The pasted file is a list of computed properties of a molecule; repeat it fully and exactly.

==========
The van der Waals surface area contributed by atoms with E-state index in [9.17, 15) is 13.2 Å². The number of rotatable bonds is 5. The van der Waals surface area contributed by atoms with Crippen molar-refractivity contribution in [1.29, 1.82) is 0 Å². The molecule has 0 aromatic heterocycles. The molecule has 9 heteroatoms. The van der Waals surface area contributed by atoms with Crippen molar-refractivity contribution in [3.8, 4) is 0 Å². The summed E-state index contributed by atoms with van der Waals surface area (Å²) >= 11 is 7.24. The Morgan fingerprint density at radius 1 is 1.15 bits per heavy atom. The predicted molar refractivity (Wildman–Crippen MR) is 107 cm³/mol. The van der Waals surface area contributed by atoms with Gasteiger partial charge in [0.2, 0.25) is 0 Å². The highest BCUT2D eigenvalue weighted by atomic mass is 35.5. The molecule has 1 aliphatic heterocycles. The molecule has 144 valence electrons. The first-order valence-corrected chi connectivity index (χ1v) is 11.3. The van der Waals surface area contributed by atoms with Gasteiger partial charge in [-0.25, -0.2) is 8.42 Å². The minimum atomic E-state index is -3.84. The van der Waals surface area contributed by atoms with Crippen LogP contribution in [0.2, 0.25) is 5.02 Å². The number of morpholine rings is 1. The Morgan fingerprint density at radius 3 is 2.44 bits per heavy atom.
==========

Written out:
The van der Waals surface area contributed by atoms with E-state index in [9.17, 15) is 13.2 Å². The number of rotatable bonds is 5. The van der Waals surface area contributed by atoms with Crippen molar-refractivity contribution in [1.29, 1.82) is 0 Å². The molecule has 0 aromatic heterocycles. The molecule has 9 heteroatoms. The van der Waals surface area contributed by atoms with Crippen molar-refractivity contribution in [3.8, 4) is 0 Å². The summed E-state index contributed by atoms with van der Waals surface area (Å²) >= 11 is 7.24. The Morgan fingerprint density at radius 1 is 1.15 bits per heavy atom. The predicted molar refractivity (Wildman–Crippen MR) is 107 cm³/mol. The van der Waals surface area contributed by atoms with Gasteiger partial charge in [0.2, 0.25) is 0 Å². The highest BCUT2D eigenvalue weighted by atomic mass is 35.5. The molecule has 1 aliphatic heterocycles. The molecule has 144 valence electrons. The first-order valence-corrected chi connectivity index (χ1v) is 11.3. The van der Waals surface area contributed by atoms with Gasteiger partial charge in [-0.25, -0.2) is 8.42 Å². The minimum atomic E-state index is -3.84. The van der Waals surface area contributed by atoms with Crippen LogP contribution in [0.2, 0.25) is 5.02 Å². The number of morpholine rings is 1. The Morgan fingerprint density at radius 3 is 2.44 bits per heavy atom.